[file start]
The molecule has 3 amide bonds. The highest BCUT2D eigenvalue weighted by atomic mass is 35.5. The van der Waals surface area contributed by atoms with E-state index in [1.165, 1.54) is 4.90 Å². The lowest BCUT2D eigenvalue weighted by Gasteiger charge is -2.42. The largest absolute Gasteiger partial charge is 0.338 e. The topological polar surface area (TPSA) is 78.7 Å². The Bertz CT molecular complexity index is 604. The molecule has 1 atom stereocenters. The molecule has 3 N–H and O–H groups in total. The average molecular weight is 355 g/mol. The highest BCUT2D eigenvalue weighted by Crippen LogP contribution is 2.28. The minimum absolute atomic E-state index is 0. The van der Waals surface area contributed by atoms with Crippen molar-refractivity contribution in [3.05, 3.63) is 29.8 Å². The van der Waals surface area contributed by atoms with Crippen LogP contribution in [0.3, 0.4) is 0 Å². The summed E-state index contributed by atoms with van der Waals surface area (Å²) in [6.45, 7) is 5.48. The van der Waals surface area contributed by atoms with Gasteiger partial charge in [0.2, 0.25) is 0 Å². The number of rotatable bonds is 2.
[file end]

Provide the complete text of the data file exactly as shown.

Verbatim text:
The molecule has 3 amide bonds. The highest BCUT2D eigenvalue weighted by atomic mass is 35.5. The van der Waals surface area contributed by atoms with E-state index in [1.165, 1.54) is 4.90 Å². The lowest BCUT2D eigenvalue weighted by Gasteiger charge is -2.42. The largest absolute Gasteiger partial charge is 0.338 e. The topological polar surface area (TPSA) is 78.7 Å². The Bertz CT molecular complexity index is 604. The molecule has 1 atom stereocenters. The molecule has 3 N–H and O–H groups in total. The average molecular weight is 355 g/mol. The highest BCUT2D eigenvalue weighted by Crippen LogP contribution is 2.28. The minimum absolute atomic E-state index is 0. The van der Waals surface area contributed by atoms with Crippen molar-refractivity contribution in [3.05, 3.63) is 29.8 Å². The van der Waals surface area contributed by atoms with Crippen LogP contribution in [0.3, 0.4) is 0 Å². The summed E-state index contributed by atoms with van der Waals surface area (Å²) in [6.45, 7) is 5.48. The van der Waals surface area contributed by atoms with Gasteiger partial charge in [0.2, 0.25) is 0 Å². The number of rotatable bonds is 2.